Another key aspect of 5G is the number of new stakeholders in the fraud landscape, which brings new types of fraud that are difficult to anticipate now. This is where the use of AI, especially unsupervised learning algorithms for abnormal behavior detection can help to address the unknown patterns or smart fraud, designed to dissimulate any abnormal patterns and create blind spots, evading detection.  In an Integrated Risk Management approach, data feeds that traditionally are not considered in fraud management systems will strengthen the linkage between the different sources enhancing the relations between different domains, like fraud, security, or network fault and performance.

While detecting fraud in clear data can be a challenge, doing it on encrypted streams is far more challenging. Either by legislation enforcement or with the intention to cover fraud or simply as good practice, data is encrypted providing nothing more than a relation between two entities. As an example, most malware used today in telecom fraud depends on command and control botnets over encrypted connections. They control infected devices and monetize fraud by using services owned by the fraudsters, one of many monetization methods that can be used. Likewise, premium content can be streamed through illegal services by any node in the network, and data will only reflect a connection to a VPN provider, covering all the illegal activity behind it. In a 5G context where is difficult to anticipate the new types of fraud, the challenge grows on identifying them on encrypted data.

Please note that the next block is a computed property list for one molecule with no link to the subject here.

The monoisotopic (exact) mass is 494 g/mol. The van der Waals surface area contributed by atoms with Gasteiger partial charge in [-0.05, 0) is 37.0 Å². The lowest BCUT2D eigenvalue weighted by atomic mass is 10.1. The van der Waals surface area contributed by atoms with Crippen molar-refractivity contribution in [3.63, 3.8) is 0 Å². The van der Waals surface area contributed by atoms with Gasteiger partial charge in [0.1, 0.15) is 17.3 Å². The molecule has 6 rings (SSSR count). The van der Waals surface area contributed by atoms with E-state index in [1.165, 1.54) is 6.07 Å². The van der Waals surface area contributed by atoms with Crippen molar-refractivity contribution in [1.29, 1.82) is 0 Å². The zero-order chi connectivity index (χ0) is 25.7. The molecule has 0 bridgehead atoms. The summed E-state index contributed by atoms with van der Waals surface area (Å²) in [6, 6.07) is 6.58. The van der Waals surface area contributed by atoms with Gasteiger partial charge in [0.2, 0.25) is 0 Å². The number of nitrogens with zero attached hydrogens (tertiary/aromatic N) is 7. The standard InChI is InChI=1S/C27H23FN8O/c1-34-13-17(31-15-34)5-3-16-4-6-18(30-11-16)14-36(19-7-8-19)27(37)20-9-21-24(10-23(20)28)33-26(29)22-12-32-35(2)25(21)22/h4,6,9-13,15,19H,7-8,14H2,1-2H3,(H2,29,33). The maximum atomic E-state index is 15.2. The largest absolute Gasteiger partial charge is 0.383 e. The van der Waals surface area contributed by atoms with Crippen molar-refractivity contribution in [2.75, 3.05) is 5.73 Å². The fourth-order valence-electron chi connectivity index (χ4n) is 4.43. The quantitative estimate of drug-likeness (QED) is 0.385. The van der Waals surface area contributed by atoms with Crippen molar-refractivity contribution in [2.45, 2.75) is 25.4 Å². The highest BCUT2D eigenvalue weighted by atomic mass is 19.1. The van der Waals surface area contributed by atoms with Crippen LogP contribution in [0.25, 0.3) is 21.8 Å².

Resilient organizations anticipate risks, develop controls, monitor events, and whenever possible, apply automatic actions to remediate risks. At Mobileum, we believe CSPs will position themselves to lead the emergence of new ecosystems and play their full role in transforming industries and society. Our technology and telecommunications risk management services can assess and protect risk-related issues specific to the telecom industry and assure the industries that are leveraged by connectivity. Currently, we provide a vast stack of solutions that can support the changing imperatives of risk management when it comes to monetization, security, and trust brought by the telco platform economy.

The Mobileum portfolio is unique to assure how our customers build a strong relationship between enterprise risk management and improve its customers’ ability to track risk. At Mobileum, we believe that business resilience and risk management should be tightly linked.

By bringing an integrated view of network services, security, and testing and monitoring results, we create a comprehensive view and analysis of risks from fraud, monetization failures, and customer/partner experience while enabling the success of the digital transformation.

By Mobileum